Earlier this week I blogged about my current work situation, and how much I hate the job. I’m in a very stressful position right now, because the current project demands it, and my manager wants to get me a promotion next year (to which I stupidly replied “I’d love to”. I mean, should I just blow my cover and say “dude, I’m out of this whole ‘work’ stuff in 3 years anyway, why would I want a promotion now?”Let’s be serious!), and that means more work.
It seems destiny heard me, because it knocked on my door. I got contacted on the exact same day by managers in our company’s Japanese branch, looking for a guy like me to fill a gap in their teams. I was contacted, not for one job offer in Japan, but for 3, within 24h.
Destiny had a role here, but these people contacted me because I’ve been in touch with former colleagues in Japan telling them I was strongly thinking of coming back to Japan. So, it was not completely luck.
Anyway, those guys are all looking for a replacement “now”, not in early 2017 which is my current plan to go back to Japan. See, as much as I hate my current job, I strongly believe in the project I’m working on, and I’d like to be around when it gets released. As I considered the options offered by these managers in Japan, a bunch of conflicting feelings invaded me. Yes, moving back to Japan (or, working remotely for a team in Japan until I relocate) would possibly make a huge chunk of the pain go away. In my experience, there has been much less pressure working with teams in Japan than teams here in the US (I won’t dive into details here)
Isn’t it exactly what I wanted? Well, it turns out after chatting with those guys, I was not so happy with the idea of jumping ship so early. There was the fact that I want to see the project reach completion as I mentioned above, but also the fact that I don’t want to be remembered as the guy who “jumped ship” as soon as things became difficult. I pictured my manager telling me at the end of the year “this was a very tough project and you made it happen, I’m proud of you”, and somehow that alone made me want to stick to the current project.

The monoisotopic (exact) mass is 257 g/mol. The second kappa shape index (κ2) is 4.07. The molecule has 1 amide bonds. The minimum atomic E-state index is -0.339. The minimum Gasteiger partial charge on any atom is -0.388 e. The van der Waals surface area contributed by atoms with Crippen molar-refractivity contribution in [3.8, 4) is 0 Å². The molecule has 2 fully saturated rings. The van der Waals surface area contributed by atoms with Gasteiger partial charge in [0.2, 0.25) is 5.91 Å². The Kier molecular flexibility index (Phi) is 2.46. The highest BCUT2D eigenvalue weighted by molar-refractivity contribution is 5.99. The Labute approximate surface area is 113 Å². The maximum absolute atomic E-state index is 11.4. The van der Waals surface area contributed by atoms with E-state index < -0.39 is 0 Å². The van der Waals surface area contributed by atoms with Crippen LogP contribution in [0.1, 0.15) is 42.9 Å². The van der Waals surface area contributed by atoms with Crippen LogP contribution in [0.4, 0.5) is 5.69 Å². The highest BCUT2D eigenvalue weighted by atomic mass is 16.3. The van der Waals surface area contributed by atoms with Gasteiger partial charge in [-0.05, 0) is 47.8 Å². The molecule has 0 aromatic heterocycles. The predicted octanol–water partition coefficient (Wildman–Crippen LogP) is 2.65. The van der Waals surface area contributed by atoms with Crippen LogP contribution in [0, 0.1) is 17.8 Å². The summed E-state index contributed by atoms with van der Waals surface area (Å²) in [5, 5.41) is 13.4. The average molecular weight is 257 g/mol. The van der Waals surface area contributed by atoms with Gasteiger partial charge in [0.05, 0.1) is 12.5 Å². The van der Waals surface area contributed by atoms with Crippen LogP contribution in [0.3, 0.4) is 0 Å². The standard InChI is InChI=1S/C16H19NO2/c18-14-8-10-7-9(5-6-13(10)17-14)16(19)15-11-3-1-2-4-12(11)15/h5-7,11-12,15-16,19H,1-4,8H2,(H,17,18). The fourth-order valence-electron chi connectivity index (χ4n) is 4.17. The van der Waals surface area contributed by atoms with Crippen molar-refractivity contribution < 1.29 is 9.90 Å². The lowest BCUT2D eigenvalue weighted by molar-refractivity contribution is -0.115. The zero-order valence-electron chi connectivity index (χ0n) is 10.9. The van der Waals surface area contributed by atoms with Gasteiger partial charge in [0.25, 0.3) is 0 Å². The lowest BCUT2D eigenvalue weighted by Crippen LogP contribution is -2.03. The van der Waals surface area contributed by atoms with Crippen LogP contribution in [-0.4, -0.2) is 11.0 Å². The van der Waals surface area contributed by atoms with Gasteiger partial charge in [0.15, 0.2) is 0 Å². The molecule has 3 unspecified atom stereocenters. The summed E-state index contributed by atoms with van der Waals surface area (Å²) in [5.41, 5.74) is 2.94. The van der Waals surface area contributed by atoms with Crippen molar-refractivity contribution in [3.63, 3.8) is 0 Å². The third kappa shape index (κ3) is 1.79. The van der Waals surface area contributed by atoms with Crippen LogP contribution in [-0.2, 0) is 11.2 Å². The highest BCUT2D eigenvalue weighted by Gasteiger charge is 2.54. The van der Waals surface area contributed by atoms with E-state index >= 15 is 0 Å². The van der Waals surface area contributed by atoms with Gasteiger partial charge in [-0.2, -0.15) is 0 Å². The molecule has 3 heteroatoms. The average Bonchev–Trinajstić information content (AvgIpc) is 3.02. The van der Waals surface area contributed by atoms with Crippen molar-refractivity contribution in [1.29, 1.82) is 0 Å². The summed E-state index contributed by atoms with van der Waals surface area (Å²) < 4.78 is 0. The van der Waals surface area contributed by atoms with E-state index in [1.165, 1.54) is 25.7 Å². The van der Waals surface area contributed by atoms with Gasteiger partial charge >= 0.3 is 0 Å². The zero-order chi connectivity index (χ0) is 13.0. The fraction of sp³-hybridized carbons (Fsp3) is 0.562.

For a guy who can’t wait to quit working forever, it’s kind of ironic that pride in my commitment and job achievements are pulling me back.
There’s also the fact that none of the teams I’ve talked to in Japan are doing anything that particularly excites me. Although I’m now convinced that my job, independently of the team, would be boring to me, at least I feel some pride in working on a project I believe in (even if my own part in this project bores me to death. Am I making sense?)
There was also this broader feeling of being a “quitter” not only in my current team, but for my personal goals as well: when I moved to the US with my family 16 month ago, I promised myself we would stay here at least 24 months (also if you’ve followed in the former article, I would *owe* my company money if I decided to quit before the 24 months period… interestingly I ‘m wondering if this applies in the case where I move to Japan within the same company), the initial plan was actually closer to 5 years, actually. So, reducing that to just a dozen months gave me a bitter taste of failure.
I think nobody likes failure, and accepting the jobs in Japan right now felt like failure to me. I’ve rejected the job offers, telling the managers I would be more than open to discuss again around October, when my family’s ready to go back to the US. Some of them have offered me to work for them remotely for the rest of the year, but something in me apparently needs to see this current project and team through the end. I am still not sure if it’s a biased sense of loyalty, or just the need to not be a quitter.
Either way I feel stupid for complaining about my work conditions a few days ago, being offered a way out on a silver platter, and somehow refusing it.
This is also telling me that, as many Early Retirees have experienced, when the day comes that I’m financially independent, I might have a hard time actually giving my resignation letter…